Depressive episode subtypes (specifiers) — DSM-5 specifies several subtypes of depressive episodes . However, it is not clear whether most of these subtypes are useful for choosing a specific treatment. Older studies showed that melancholia, a more severe form of major depression, is less likely than nonmelancholic depression to respond to psychotherapy . By contrast, a more recent meta-analysis of individual patient data from four randomized trials compared cognitive-behavioral therapy with an antidepressant drug in patients with unipolar major depression (total n = 805), and found that the depressive subtypes were not associated with a better response to a one treatment modality over the other modality . In addition, the presence of atypical features or melancholic features did not predict outcome for patients who received a particular treatment modality; however, patients with more severe forms of melancholia would be unlikely to participate in such clinical trials.
The diagnostic criteria for depressive episode subtypes are as follows:
●Anxious distress – Anxious distress is characterized by the presence of two or more of the following symptoms during most days of the depressive episode :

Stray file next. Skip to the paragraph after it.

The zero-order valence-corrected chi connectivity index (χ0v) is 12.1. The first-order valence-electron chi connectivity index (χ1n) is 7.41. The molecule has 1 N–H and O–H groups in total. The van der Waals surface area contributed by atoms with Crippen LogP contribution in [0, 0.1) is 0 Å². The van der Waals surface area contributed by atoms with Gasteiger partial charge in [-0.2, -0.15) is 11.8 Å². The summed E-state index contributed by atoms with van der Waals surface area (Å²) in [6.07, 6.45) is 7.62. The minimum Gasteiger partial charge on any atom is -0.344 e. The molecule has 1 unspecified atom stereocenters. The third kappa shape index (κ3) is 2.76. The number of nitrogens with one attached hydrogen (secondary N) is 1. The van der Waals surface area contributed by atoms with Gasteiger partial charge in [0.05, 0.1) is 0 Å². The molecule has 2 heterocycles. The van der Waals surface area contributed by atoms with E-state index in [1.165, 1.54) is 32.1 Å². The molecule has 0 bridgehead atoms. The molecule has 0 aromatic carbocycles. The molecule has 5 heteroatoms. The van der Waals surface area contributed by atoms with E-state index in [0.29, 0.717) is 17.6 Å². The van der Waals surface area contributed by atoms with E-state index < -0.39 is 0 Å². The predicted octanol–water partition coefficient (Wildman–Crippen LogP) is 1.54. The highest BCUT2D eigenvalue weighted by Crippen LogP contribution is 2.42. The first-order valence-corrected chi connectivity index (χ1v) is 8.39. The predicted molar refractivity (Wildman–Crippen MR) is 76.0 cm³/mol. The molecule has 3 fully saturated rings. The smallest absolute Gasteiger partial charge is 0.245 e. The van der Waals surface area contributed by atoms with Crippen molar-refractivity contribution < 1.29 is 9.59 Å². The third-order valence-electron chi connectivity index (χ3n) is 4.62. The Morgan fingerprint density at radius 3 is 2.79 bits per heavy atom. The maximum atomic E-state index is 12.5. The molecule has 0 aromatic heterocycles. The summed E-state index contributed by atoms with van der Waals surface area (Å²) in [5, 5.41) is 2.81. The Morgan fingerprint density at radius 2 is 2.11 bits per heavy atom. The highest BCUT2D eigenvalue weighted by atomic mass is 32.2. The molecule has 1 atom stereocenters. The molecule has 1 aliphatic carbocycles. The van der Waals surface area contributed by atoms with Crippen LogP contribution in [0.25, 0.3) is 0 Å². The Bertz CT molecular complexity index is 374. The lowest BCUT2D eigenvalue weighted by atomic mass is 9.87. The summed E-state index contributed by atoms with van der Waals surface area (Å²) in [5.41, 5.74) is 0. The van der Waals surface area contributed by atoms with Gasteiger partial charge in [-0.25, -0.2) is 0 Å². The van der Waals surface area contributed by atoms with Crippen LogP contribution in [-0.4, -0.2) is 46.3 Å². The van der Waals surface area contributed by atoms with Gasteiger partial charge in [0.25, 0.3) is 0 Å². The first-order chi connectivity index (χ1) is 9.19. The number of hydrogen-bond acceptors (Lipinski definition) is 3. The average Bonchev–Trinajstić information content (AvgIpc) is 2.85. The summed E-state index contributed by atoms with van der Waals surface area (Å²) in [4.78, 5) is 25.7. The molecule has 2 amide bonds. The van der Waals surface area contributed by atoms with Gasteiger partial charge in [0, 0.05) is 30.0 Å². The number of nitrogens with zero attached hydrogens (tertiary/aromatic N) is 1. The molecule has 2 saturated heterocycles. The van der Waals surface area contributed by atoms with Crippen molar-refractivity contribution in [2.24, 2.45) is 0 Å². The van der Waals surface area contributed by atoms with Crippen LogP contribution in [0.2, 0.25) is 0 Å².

•Impaired concentration due to worry
•Fear that something awful may happen
•Fear of losing self-control
Additional information about anxious depression is discussed separately. (See "Unipolar depression in adults: Clinical features", section on 'Anxious'.)
●Atypical features – Atypical features are characterized by at least three of the following symptoms during the depressive episode; at least one of the symptoms is mood reactivity to pleasurable stimuli :
•Reactive to pleasurable stimuli (ie, feels better in response to positive events).
•Increased appetite or weight gain.
•Hypersomnia (eg, sleeping at least 10 hours per day, or at least two hours more than usual when not depressed).
•Heavy or leaden feelings in limbs.
•Longstanding pattern of interpersonal rejection sensitivity (ie, feeling deep anxiety, humiliation, or anger at the slightest rebuff from others), which is not limited to mood episodes, and which causes social or occupational conflicts.